BRITS self-isolating with Covid have been reminded they can still claim a £500 pandemic payout.
Here's how you can claim the payment if you're entitled.
Who is entitled to a £500 government payout?
First things first, the Test and Trace support payment is only available in England.
And it's different to the £500 energy payout currently being considered by the business secretary.
The COVID cash is available for people on low incomes who have to self-isolate.
You can claim the one-off payment if you've tested positive and been told to self-isolate – or if you've been told to do so as a close contact of someone else who tested positive.
You must be unable to work from home and able to prove you're losing out on income when you self-isolate.
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Lastly, you don't need to be claiming benefits to qualify for the support payment.
However, if you're not claiming Universal Credit, Working Tax Credit, Employment Support Allowance, Jobseeker's Allowance, Income Support, Housing Benefit or Pension Credit, you'll need to find another way of proving that you're on a low income.
Parents can also apply for help if they have to stay off work to look after a self-isolating child.
For parents to be eligible, the child must:
- be 15 or under, or 25 or under if they have an Education, Health and Care plan (EHC)
- live with you
- normally be at school or in childcare
- have been told to self-isolate by NHS Test and Trace
How can I claim the payment?
English local councils are in charge of dishing out the cash, so you'll need to visit the government website and put your postcode in at the bottom.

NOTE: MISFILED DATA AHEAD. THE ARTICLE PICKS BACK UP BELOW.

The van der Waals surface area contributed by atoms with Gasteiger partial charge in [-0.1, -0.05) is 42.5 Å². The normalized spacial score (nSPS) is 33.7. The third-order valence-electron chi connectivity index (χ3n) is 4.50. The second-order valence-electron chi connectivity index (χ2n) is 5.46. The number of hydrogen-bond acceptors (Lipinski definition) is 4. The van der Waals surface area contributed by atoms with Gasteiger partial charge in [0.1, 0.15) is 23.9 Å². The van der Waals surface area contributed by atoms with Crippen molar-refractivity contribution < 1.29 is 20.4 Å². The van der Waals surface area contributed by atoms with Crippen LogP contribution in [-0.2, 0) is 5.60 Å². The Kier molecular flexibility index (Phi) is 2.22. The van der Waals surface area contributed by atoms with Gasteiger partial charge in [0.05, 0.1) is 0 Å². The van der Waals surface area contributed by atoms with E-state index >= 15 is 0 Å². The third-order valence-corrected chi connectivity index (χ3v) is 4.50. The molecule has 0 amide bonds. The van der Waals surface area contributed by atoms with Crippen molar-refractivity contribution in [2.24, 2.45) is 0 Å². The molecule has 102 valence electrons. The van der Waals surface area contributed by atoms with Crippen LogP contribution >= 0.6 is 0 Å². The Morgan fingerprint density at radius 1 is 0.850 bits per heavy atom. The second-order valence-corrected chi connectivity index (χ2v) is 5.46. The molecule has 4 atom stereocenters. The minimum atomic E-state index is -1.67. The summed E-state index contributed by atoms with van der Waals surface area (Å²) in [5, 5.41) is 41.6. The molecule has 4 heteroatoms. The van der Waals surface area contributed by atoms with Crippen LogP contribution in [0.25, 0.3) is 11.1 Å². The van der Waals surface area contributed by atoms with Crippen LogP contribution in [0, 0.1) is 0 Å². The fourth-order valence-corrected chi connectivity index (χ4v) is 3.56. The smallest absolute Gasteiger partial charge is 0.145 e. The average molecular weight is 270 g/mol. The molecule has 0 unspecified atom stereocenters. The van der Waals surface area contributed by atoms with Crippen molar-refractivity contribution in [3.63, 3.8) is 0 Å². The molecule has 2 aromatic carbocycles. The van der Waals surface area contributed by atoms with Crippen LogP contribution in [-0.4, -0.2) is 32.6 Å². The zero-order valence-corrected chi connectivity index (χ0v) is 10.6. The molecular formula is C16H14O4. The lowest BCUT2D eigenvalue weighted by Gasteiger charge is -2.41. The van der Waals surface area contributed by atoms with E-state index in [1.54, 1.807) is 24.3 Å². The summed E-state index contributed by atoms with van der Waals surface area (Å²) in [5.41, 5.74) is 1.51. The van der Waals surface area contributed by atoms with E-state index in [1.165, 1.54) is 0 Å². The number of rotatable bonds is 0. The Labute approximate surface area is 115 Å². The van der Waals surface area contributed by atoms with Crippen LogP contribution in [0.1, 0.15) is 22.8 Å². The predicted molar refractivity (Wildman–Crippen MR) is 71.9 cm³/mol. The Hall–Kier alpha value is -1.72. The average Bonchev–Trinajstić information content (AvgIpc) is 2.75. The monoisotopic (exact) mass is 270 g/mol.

You'll then be directed to your council's own test and trace support page.
You can also use the NHS COVID-19 app when you're pinged to self-isolate.
If you're applying manually, the evidence you need to show will probably vary depending on which council you're applying to.
But documents it'll be worth having to hand include a payslip or a self-employed tax return, a recent bank statement and your NHS Test and Trace account ID.
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Devolved authorities in other UK regions are in charge of their own pandemic pay-outs.
Here's what is available in Scotland, Wales and Northern Ireland.
What other government support is available?
If you're not eligible for a test and trace support payment, there are some other ways to claim essential money as the cost of living bites.
There's statutory sick pay (SSP), under which you can claim £96.35 per week if you're forced to self-isolatw for more than 4 days.
And rule changes made last month mean you won't need a sick note to claim SSP or benefits until 28 days after you fall ill.
There's also Employment and Support Allowance (ESA) if you're under the state pension age and have a disability or health condition affecting how much you can work.
Claimants have to show proof they've been told to isolate – and apply for the benefit online.
Universal Credit is another way you can top up your finances while unable to work – find out if you're eligible.
And councils are providing £500m via the Household Support Fund (HSF) to struggling families in the form of supermarket vouchers and cash payments.
Keep up to date with the latest local HSF schemes including in Reigate and Banstead, Elmbridge in Surrey and Barnsley.
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